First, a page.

Originally Published on Carets and Sticks, October 28th, 2014


Stepping into the expansive gallery space, a bed of black woodchips recalls a familiar Ghebaly experience circa Patrick Jackson’s exhibition, Third Floor. Cursing the wobbly 3 inch heels underfoot, and the full beer in hand, one must navigate through the rugged terrain in order to properly view the large cool-hued paintings that flank the walls. An armless blue mannequin sits on a matching blue bench in the center of the vacuous space, creating a haunting yet easily dismissible presence. As an aside, it seems that along with offbeat flooring choices, monochrome clothed mannequins are also a common theme around here.

Sayre Gomez is a painter. The exhibition houses 10 plus large scale works by the artist, each one eye catching with its marbled texture or hazy paint application. The best of the bunch shoot towards  moody De Chirico-esque landscapes; in Remember that Building that Collapsed in Harlem Last Year?, a small outdoor picnic table is depicted in a dark fog, dwarfed by the large shadowy building that looms above it, the dreary clouds parting to expose a blustery moon. Windows are a repeated theme across a few of the canvases, yet each piece is approached with a different logic–Gomez bounces between atmospheric abstraction and surrealist representation. This indecisiveness is furthered by the swath of purple and blue hues across the series, undercutting whatever conceptual rigor may exist in the body of paintings. Like picking color swatches at the Behr kiosk at Home Depot, it seems Gomez is going for a matchy-matchy feng shui, further evidenced by the blue drenched mannequin that is seated center stage.

Historically installation works were birthed to evade and counter market driven artworks (think Womanhouse, 1972, or Earth Room by Walter de Maria, 1968). Here however, it seems that the evocation of “installation” is an attempt to conceptually legitimize a show of otherwise large market friendly paintings. Each painting will likely be sold discreetly, the woodchips (which are accoutrement to the room) will end up in the dumpster. It is clear that Gomez is trying on some different hats with this exhibition, rather than simply installing paintings in a white walled gallery space.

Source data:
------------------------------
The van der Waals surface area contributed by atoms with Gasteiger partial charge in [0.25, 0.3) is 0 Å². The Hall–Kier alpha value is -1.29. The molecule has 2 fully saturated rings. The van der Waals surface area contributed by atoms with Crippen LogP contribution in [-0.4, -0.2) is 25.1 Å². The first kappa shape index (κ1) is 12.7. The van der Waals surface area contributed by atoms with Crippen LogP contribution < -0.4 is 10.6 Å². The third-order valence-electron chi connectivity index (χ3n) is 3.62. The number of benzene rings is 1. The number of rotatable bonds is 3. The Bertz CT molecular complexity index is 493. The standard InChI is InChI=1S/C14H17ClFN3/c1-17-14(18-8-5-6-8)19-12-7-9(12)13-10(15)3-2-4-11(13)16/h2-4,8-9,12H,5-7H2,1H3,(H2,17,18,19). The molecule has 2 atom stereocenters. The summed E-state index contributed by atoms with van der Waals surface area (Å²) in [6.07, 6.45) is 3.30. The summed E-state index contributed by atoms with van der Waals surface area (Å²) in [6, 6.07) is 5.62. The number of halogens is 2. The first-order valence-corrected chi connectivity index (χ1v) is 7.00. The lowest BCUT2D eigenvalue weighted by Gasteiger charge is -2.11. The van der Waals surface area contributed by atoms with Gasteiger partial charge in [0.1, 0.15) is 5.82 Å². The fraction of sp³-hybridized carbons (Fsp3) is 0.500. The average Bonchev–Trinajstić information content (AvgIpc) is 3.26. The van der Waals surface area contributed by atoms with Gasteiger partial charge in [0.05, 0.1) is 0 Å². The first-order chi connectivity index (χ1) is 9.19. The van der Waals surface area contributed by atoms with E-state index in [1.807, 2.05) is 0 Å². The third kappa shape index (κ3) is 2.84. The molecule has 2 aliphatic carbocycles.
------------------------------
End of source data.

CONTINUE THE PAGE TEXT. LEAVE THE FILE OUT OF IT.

One such hat is the sound installation: awkwardly protruding from the bed of woodchips are twelve rock shaped speakers, each softly playing a rap anthem, all of which were derived from Mark Zuckerberg’s public Spotify playlist Quest. The playlist is an uninspired grab bag of 2 Chainz, 2-pac, Jay-Z, Kanye, Snoop Dogg, Notorious B.I.G. and Eminem.  When scrolling down the list in Spoitify, one can see a small grey explicit warning adorning nearly all of the tracks on the playlist. Gomez derived the show title “I’m Different” from the 2 Chainz song by the same title, which plays at a markedly louder volume than the rest, and features some of the more misogynistic lyrics of the group of twelve.

To further traverse down the “open source” rabbit hole, Gomez hired the design group Struggle Inc. to create the series of banners that adorn the exposed brick wall of the gallery. Apparently Gomez gave the design team total control over content and the design of the banners, making the use of familiar marbled texture and and Nirvana reference a wonderful coincidence.  The text on the series of posters is sourced from English translated Lorem Ipsum, a dummy Latin text that designers often use when creating layouts. When I performed my own Google translate of five paragraphs of Lorem, I came across such comical gems as: “Tomorrow grab my orange shorts soft balls,” and the ever poetic, “Tomorrow is not just a lot of soft cotton.” While reading through the five paragraphs of garbled phrases and words, themes of consumerism, digital interfaces, and political control eerily emerge, although the lack of connective words cause these themes to quickly lose any sentiment.

As one steps into the adjacent gallery (which is described in the press release an the interior to the wood chipped room’s exterior), Gomez continues with his hat fitting. In Generation Gap, two phrases appropriated from a Beatles and Nirvana song respectively, sit atop each other, reading in opposite facing directions. The words “All you need is love” and “I hate myself and I want to die” can be seen in a garish Marker Felt font, battling each other with yin-yang sentiments over  a blue marbled canvas. The piece Uww (Untitled Window Work) consists of an architectural salvage type window installed directly into the gallery wall. A layer of drywall has been removed where the window is nested, and behind one’s own reflection and finger smears on the glass, the inner layers of insulation and 2X4 studs can be dimly seen behind the glass. This piece is the painter’s second insistence of the show being an installation: attempting to involve the “space” of the gallery with a Burden-esque inclusion of the gallery wall on the materials list.

Gomez takes risks with this exhibition: pushing outside of the format of painting + wall = art, and moving towards something more complicated and experiential. Yet, the seesaw between various art historical languages in this exhibition is exhausting. Midcentury design, surrealism, found object, fetish finish, tromp l’oeil, net art, romanticism, and conceptual installation are all present at the table, but their conversation is forced and unclear. Gomez is adept at offering an array of send ups (cultural, art historical, and visual), but he doesn’t seem present to catch their fall.  Like lorem ipsum, the crucial connecting phrases and words have been garbled.




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